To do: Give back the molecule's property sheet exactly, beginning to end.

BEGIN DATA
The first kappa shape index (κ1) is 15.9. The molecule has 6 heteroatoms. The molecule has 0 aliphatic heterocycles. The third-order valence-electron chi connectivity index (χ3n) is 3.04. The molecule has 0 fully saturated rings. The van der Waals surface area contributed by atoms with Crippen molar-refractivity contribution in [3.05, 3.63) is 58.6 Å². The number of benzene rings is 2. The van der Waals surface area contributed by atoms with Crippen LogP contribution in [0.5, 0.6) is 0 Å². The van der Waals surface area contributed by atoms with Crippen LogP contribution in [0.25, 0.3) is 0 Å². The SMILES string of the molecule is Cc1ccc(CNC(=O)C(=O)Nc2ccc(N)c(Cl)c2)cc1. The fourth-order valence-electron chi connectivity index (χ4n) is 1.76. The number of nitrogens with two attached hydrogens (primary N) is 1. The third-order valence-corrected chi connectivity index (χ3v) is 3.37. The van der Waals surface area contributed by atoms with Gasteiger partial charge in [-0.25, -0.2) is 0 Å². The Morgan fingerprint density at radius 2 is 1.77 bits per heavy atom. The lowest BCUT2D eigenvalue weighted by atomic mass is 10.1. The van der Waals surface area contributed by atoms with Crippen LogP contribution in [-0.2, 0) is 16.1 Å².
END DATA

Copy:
The first kappa shape index (κ1) is 15.9. The molecule has 6 heteroatoms. The molecule has 0 aliphatic heterocycles. The third-order valence-electron chi connectivity index (χ3n) is 3.04. The molecule has 0 fully saturated rings. The van der Waals surface area contributed by atoms with Crippen molar-refractivity contribution in [3.05, 3.63) is 58.6 Å². The number of benzene rings is 2. The van der Waals surface area contributed by atoms with Crippen LogP contribution in [0.5, 0.6) is 0 Å². The van der Waals surface area contributed by atoms with Crippen LogP contribution in [0.25, 0.3) is 0 Å². The SMILES string of the molecule is Cc1ccc(CNC(=O)C(=O)Nc2ccc(N)c(Cl)c2)cc1. The fourth-order valence-electron chi connectivity index (χ4n) is 1.76. The number of nitrogens with two attached hydrogens (primary N) is 1. The third-order valence-corrected chi connectivity index (χ3v) is 3.37. The van der Waals surface area contributed by atoms with Gasteiger partial charge in [-0.25, -0.2) is 0 Å². The Morgan fingerprint density at radius 2 is 1.77 bits per heavy atom. The lowest BCUT2D eigenvalue weighted by atomic mass is 10.1. The van der Waals surface area contributed by atoms with Crippen LogP contribution in [-0.2, 0) is 16.1 Å².